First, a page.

Make a plan. Set goals for things like healthy eating, exercise, and learning. A good plan puts you back in control. Break the work into smaller pieces to make it less overwhelming.

Write about it. A journal can help organize your thoughts and recognize emotional triggers. For example, you might realize you’re upset over how diabetes changes your social life. Or that telling people about your diabetes makes you sad. Seeing these patterns may help you figure out how to deal with them.

Reach out. Having a serious condition can make you feel cut off from the world. Seek out family, friends, or a support group, and talk to them honestly about your feelings.

Talk to a therapist. A good therapist gives you an outlet for your emotions. You can also learn new skills for handling the challenges of diabetes.

Laying a good foundation can help you manage the anxiety, depression, and diabetes distress that can come with the condition.

Anxiety. Fear and worry are part of being human. But if they’re so constant they affect your work, relationships, and daily life, they’re a more serious concern. You may have an anxiety problem if you have symptoms like these for at least 2 weeks:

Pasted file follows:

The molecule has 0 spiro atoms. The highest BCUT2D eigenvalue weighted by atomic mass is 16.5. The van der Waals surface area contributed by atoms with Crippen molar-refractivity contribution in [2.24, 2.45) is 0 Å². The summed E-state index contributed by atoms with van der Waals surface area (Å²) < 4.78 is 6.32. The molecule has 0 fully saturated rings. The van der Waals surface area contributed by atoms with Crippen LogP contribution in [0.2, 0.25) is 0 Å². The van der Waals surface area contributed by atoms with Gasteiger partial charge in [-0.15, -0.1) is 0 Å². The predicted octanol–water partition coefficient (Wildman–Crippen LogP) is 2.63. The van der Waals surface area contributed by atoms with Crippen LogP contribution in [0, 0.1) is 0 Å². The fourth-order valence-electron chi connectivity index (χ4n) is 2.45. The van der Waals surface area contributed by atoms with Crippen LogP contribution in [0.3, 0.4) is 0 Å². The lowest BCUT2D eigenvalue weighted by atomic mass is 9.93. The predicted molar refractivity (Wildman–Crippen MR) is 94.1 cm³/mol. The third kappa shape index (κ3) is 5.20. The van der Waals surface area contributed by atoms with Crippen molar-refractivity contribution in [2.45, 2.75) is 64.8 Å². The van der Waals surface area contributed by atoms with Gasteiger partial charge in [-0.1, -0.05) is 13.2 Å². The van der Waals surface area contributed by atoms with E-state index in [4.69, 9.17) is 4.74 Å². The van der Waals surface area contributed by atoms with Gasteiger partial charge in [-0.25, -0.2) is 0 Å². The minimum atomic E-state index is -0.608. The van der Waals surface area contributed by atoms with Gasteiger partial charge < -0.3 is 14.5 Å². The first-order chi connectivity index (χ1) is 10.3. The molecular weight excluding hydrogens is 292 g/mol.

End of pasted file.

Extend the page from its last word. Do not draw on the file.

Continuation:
• Constant worry
  • Feeling nervous or antsy
  • Hard time relaxing
  • Heartbeat that’s faster than normal
  • Muscle tension
  • Sweating
  • Tightness in your chest
  • Trembling
  • Upset stomach

You may mistake the fast heartbeats, sweating, and trembling that come with anxiety for low blood sugar. You can test your glucose level to be sure.

Depression. You may feel blue about having diabetes or about the lifestyle changes you’ll need to make.

Everyone gets sad now and then, but depression is much more than feeling blue. It saps your energy and makes you feel hopeless. Take note if you:

  • Can’t find enjoyment in things you usually like
  • Gain or lose weight because of changes in eating habits
  • Feel anxious or antsy
  • Feel sad or empty most of the time
  • Feel guilty and like a burden to others
  • Have hard time focusing